Fans were deeply disappointed in the most recent episode of The Simpsons. The beloved show had increasingly been under fire for a racist character named Apu Nahasapeemapetilon, who owned a Kwik-E-Mart and who spoke in a stereotypical Indian accent provided by white actor Hank Azaria. The writers chose sweet Lisa, the heart and soul of the show, to offer what reviewer Dana Schwartz terms a tepid and heartbreaking response. “Something that started decades ago and was applauded and inoffensive is now politically incorrect,” she said to the camera. “What can you do?” Here’s something: Watch the excellent TruTv short film starring Indian American comedian Hari Kondabolu, a one-time Simpsons fan who explores the longevity of the insulting character. He also interviews scores of South Asian Americans, some very famous, many of whom had been bullied by white peers in Apu’s voice.
TruTV

You will want to meet these eleven barrier-busting advertising women
This beautiful package from AdWeek highlights eleven women, many of color, who have had groundbreaking careers in advertising. They are all “firsts”—the first female and African-American chief executive at Starcom MediaVest Group, the first African American to serve as an IPG company officer, the first to launch a multicultural marketing group at Young & Rubicam, the first woman to become creative director at Leo Burnett, and so on. And they’ve all persisted while being largely invisible to the power players. Says Daisy Expósito-Ulla, who launched Hispanic marketing at Y&R, “Working at Y&R in 1980, no one knew what the heck I did. It was a challenge to prove to the corporation, to my clients that this was a really good business opportunity.”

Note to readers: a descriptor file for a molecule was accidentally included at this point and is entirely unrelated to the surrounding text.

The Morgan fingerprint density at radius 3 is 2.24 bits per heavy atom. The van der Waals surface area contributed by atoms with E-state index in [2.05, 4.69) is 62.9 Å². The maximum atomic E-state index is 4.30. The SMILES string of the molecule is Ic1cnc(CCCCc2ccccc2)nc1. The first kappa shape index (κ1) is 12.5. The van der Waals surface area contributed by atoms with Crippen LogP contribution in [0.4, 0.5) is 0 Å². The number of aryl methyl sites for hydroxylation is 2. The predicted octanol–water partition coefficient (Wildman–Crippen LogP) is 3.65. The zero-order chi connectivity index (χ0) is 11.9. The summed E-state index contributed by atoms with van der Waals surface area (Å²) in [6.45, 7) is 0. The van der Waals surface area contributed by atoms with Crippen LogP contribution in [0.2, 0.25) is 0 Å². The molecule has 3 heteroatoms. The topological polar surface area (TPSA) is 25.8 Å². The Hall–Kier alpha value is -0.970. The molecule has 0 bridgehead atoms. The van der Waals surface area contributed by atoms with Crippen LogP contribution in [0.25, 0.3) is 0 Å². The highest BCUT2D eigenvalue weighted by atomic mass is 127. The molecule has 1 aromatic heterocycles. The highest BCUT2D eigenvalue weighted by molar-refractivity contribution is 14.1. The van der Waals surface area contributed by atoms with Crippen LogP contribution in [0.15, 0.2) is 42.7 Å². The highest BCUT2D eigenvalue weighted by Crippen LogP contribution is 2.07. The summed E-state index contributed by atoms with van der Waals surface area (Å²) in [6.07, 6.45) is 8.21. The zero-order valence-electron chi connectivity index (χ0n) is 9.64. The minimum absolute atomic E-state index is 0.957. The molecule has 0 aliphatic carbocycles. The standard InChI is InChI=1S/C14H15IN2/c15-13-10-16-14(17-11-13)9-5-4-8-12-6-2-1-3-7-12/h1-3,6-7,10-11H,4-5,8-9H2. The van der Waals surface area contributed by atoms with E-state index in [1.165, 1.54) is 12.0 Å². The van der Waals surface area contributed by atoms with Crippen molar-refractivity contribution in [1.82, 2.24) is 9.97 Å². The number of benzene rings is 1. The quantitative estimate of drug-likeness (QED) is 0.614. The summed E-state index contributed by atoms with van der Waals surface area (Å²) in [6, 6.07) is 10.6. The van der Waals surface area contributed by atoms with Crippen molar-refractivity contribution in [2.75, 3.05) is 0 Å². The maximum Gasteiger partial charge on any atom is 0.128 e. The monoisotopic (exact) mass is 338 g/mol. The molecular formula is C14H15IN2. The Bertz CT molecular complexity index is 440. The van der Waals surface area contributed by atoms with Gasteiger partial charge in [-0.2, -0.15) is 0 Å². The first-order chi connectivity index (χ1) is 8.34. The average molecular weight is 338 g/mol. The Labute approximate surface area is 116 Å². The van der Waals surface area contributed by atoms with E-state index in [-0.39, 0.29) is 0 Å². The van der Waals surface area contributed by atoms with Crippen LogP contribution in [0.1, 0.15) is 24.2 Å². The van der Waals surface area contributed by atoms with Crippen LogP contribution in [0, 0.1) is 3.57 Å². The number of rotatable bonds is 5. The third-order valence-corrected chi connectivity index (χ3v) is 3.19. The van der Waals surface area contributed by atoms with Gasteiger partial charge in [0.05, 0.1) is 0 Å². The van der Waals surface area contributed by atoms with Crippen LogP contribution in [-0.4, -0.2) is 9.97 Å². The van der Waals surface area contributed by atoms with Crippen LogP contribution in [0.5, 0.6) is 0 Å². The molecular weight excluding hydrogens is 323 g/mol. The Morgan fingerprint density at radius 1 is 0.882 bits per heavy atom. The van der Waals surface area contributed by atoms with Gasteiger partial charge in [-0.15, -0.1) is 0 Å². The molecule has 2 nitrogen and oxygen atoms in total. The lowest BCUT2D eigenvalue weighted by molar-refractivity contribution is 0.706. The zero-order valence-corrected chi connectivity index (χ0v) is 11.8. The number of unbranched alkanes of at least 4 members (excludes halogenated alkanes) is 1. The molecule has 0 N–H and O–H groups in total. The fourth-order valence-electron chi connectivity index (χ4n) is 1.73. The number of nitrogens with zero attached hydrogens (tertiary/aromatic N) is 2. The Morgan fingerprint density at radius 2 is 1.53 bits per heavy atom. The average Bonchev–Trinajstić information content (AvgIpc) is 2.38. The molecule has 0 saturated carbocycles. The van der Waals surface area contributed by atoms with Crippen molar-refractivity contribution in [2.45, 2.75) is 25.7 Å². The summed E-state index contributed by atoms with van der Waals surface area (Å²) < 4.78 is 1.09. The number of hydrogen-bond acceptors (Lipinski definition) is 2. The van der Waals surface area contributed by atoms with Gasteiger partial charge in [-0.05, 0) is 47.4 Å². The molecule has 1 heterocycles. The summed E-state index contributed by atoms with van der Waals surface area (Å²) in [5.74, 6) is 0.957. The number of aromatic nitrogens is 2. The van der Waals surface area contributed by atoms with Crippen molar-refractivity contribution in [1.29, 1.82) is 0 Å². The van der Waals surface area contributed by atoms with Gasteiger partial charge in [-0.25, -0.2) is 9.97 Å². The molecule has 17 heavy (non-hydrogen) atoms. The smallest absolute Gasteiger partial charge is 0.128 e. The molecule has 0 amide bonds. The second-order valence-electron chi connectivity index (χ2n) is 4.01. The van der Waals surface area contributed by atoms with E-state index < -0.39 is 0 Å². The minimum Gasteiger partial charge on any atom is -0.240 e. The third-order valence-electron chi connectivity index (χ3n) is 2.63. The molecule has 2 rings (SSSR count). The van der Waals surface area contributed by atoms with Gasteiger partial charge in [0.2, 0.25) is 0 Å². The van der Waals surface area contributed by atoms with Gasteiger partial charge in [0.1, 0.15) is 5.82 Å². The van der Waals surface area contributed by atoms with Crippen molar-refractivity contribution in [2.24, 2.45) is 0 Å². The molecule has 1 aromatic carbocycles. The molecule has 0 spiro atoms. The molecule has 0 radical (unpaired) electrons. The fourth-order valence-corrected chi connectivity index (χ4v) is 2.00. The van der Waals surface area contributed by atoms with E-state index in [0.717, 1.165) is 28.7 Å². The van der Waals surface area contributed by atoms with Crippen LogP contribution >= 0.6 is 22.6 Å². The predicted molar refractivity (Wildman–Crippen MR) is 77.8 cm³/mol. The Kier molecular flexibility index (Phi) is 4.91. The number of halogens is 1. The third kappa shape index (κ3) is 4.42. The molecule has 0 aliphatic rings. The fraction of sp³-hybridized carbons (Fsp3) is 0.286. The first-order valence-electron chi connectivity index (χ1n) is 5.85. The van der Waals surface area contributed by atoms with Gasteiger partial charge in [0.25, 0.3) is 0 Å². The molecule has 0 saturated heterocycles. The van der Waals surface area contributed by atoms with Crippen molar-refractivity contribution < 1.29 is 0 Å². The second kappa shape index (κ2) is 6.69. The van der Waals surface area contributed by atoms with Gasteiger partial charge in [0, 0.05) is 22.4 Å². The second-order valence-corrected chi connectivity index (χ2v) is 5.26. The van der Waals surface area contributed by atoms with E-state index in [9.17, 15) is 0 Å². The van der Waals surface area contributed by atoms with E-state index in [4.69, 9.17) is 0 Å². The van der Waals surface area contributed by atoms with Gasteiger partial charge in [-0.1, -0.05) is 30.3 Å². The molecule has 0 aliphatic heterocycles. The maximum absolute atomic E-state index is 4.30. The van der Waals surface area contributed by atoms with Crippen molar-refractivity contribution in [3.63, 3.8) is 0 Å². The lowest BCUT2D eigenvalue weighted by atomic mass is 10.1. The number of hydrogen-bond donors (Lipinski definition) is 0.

AdWeek

PayPal is expanding its services to the poor, unbanked
If it works, it will be solving an urgent problem. Working with smaller banks, the company plans to offer debit cards connected to PayPal accounts, along with direct deposit for paychecks and other services. There are small fees for services and ATM withdrawals, but no minimum balances – a huge boon for low-wage workers who typically pay exorbitant rates to payday lenders and for prepaid credit cards.“We’re trying to bring more of those people into the digital economy,” Bill Ready, EVP and Chief Operating Officer at PayPal, tells TechCrunch
TechCrunch

The Woke Leader

Teens do a better job limiting social media than adults do